WV Center on Budget and Policy > Press > News Releases > New U.S. Census Data Shows Affordable Care Act Continuing to Work in West Virginia

New U.S. Census Data Shows Affordable Care Act Continuing to Work in West Virginia

September 12, 2017

For Immediate Release
Media Contact: Caitlin Cook, 304-543-4879

(Charleston, WV) – Data released by the U.S. Census Bureau today shows that the Affordable Care Act is continuing to reduce the number of West Virginians without health insurance in 2016.

The data on health insurance coverage showed that 96,000 West Virginians lacked health insurance in 2016, a decrease of 12,000 from 2015.  In 2016, 94.7 percent of West Virginians had health insurance.

West Virginia’s gains in health coverage are due primarily to the Affordable Care Act. Between 2013 and 2016, the share of people without health insurance in the Mountain State declined from 14 percent to 5.3 percent. Under the Affordable Care Act, West Virginia has had the 5th largest decrease in its uninsured rate among the 50 states.

“Thanks to the Affordable Care Act, and West Virginia’s decision to expand Medicaid, more people are getting the care they need to go to work, take care of their kids, and be healthy, productive members of society,” said Sean O’Leary, West Virginia Center on Budget and Policy Interim Executive Director. “The Affordable Care Act and Medicaid expansion have also been vital in helping to stem the disturbing tide of substance abuse and opioid addiction that has plagued West Virginia.”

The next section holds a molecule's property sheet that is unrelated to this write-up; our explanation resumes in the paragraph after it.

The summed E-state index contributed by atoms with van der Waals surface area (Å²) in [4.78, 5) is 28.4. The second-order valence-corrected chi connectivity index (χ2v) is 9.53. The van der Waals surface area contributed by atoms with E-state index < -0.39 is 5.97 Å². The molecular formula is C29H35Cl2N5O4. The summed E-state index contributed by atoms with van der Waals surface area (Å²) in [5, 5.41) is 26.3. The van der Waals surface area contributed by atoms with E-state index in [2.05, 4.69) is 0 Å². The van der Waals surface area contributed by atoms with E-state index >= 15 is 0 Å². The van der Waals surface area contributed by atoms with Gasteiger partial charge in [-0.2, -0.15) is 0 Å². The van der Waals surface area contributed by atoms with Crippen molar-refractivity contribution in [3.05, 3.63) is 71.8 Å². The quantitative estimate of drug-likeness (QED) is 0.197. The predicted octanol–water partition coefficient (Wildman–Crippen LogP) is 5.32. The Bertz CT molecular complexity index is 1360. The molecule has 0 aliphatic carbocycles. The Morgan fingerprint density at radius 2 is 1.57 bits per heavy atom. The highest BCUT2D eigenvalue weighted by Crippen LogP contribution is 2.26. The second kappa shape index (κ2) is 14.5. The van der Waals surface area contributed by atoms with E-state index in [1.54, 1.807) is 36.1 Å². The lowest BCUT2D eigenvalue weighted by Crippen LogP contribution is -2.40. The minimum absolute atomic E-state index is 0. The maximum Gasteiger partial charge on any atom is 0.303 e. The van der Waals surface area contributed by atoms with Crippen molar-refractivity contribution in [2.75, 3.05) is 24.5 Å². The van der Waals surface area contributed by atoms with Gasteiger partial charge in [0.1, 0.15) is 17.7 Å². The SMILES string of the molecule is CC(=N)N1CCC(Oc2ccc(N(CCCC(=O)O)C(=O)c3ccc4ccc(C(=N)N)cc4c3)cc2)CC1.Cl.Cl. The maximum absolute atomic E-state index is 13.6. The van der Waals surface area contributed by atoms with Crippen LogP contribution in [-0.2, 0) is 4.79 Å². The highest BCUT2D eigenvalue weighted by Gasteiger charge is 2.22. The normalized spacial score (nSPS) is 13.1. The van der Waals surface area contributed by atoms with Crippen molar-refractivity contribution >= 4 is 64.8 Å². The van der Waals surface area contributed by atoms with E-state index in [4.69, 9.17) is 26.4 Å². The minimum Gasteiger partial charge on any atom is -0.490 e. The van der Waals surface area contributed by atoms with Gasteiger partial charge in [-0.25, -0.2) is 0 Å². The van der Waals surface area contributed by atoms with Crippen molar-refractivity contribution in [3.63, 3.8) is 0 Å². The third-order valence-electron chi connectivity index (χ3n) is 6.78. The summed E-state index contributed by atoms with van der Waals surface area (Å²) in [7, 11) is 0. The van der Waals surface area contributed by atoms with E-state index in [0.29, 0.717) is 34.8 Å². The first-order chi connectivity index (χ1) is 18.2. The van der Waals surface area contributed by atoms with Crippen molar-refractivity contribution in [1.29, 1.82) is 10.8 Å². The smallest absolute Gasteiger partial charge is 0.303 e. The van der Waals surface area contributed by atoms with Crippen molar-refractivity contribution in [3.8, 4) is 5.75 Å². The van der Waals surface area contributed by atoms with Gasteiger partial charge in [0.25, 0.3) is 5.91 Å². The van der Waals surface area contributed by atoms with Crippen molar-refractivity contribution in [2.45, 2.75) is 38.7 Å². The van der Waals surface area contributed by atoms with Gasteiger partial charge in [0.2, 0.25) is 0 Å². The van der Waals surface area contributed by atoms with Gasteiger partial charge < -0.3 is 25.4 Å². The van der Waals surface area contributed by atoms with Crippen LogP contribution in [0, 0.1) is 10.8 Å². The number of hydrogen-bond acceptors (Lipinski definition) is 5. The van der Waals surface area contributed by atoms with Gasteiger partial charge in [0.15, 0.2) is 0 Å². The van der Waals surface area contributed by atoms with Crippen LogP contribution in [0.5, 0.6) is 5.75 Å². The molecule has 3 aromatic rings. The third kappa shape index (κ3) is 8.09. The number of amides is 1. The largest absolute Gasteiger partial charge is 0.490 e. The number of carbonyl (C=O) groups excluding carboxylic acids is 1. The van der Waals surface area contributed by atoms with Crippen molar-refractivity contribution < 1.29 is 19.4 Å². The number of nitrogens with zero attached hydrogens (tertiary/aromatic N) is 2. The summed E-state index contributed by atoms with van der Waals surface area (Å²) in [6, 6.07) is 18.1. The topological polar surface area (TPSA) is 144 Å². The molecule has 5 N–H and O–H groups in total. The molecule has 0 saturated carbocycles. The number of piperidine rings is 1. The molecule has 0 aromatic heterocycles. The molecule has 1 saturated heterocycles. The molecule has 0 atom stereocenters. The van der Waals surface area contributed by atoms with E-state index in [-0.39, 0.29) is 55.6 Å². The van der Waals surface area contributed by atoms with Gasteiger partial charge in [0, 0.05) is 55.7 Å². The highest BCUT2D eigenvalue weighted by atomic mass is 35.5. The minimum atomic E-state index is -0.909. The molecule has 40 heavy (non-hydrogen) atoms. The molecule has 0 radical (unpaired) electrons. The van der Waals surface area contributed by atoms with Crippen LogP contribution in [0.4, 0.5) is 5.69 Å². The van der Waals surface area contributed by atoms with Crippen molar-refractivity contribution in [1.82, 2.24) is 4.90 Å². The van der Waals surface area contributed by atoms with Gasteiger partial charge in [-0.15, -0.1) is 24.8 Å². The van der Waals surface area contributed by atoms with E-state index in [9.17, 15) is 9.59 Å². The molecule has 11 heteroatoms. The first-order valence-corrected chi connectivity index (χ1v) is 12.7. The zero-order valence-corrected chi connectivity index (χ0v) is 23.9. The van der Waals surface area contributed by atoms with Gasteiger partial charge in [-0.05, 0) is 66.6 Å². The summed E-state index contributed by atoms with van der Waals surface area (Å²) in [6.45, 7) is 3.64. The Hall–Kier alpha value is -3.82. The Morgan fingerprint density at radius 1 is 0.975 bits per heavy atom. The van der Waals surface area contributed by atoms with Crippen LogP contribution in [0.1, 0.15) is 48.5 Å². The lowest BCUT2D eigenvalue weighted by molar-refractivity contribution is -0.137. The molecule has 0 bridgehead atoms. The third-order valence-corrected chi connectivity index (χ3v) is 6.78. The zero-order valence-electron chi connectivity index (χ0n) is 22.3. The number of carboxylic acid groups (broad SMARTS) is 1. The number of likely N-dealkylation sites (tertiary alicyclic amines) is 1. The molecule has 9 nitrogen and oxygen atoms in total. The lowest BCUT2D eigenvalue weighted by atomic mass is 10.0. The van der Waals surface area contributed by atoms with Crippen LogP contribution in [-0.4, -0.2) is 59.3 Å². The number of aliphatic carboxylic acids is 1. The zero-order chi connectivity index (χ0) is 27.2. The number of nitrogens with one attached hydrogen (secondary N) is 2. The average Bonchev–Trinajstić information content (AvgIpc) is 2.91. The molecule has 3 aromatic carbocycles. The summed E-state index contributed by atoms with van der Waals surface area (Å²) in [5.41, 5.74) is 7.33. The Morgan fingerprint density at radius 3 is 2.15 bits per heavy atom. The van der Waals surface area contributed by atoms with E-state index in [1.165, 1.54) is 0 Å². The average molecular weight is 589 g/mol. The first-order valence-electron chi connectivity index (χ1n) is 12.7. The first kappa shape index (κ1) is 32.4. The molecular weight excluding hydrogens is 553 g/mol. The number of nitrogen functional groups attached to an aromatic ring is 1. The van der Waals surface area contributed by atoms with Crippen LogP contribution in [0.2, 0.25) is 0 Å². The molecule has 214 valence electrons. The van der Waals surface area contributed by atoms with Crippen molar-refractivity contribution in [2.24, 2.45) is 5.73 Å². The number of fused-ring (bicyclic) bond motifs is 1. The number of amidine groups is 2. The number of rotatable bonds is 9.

Efforts to repeal and replace the Affordable Care Act have, to date, been rejected because they would have:

  • Taken health coverage from tens of millions, including 284,000 West Virginians.
  • Ended Medicaid expansion and sharply cut Medicaid for seniors, people with disabilities and kids.
  • Raised premiums and deductibles for millions of people.
  • Gutted protections for people with pre-existing conditions.
  • Handed out hundreds of billions of dollars in tax cuts for the wealthy, pharmaceutical companies, insurers and corporations.

Congress should stand firm against any proposals that would reverse the health care gains created by the Affordable Care Act and instead turn to finding bipartisan solutions to strengthen the health care Marketplace.

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